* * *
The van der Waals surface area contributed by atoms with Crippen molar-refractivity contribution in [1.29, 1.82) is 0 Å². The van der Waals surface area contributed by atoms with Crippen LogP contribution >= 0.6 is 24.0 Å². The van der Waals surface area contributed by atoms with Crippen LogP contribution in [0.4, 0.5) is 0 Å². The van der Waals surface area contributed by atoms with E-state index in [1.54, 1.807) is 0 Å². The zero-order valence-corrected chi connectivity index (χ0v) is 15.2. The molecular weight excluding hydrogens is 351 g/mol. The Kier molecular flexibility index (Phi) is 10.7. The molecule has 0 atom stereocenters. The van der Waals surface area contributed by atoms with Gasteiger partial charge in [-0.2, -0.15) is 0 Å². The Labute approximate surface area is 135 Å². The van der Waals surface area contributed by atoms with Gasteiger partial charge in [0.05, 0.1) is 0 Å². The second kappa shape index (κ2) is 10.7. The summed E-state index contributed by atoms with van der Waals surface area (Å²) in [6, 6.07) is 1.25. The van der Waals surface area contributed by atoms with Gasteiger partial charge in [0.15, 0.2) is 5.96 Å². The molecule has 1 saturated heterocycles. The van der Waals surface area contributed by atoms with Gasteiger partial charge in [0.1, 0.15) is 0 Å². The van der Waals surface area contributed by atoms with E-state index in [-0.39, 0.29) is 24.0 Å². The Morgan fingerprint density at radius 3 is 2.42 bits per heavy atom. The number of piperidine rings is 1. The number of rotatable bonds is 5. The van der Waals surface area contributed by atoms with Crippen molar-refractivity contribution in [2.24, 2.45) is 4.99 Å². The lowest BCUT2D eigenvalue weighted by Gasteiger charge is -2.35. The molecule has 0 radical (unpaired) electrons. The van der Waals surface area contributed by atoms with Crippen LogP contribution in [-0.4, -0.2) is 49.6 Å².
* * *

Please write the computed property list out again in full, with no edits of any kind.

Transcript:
The van der Waals surface area contributed by atoms with Crippen molar-refractivity contribution in [1.29, 1.82) is 0 Å². The van der Waals surface area contributed by atoms with Crippen LogP contribution >= 0.6 is 24.0 Å². The van der Waals surface area contributed by atoms with Crippen LogP contribution in [0.4, 0.5) is 0 Å². The van der Waals surface area contributed by atoms with E-state index in [1.54, 1.807) is 0 Å². The zero-order valence-corrected chi connectivity index (χ0v) is 15.2. The molecular weight excluding hydrogens is 351 g/mol. The Kier molecular flexibility index (Phi) is 10.7. The molecule has 0 atom stereocenters. The van der Waals surface area contributed by atoms with Gasteiger partial charge in [-0.2, -0.15) is 0 Å². The Labute approximate surface area is 135 Å². The van der Waals surface area contributed by atoms with Gasteiger partial charge in [0.05, 0.1) is 0 Å². The second kappa shape index (κ2) is 10.7. The summed E-state index contributed by atoms with van der Waals surface area (Å²) in [6, 6.07) is 1.25. The van der Waals surface area contributed by atoms with Gasteiger partial charge in [0.15, 0.2) is 5.96 Å². The molecule has 1 saturated heterocycles. The van der Waals surface area contributed by atoms with Gasteiger partial charge in [0.1, 0.15) is 0 Å². The van der Waals surface area contributed by atoms with E-state index in [-0.39, 0.29) is 24.0 Å². The Morgan fingerprint density at radius 3 is 2.42 bits per heavy atom. The number of piperidine rings is 1. The number of rotatable bonds is 5. The van der Waals surface area contributed by atoms with Crippen molar-refractivity contribution in [2.24, 2.45) is 4.99 Å². The lowest BCUT2D eigenvalue weighted by Gasteiger charge is -2.35. The molecule has 0 radical (unpaired) electrons. The van der Waals surface area contributed by atoms with Crippen LogP contribution in [-0.4, -0.2) is 49.6 Å².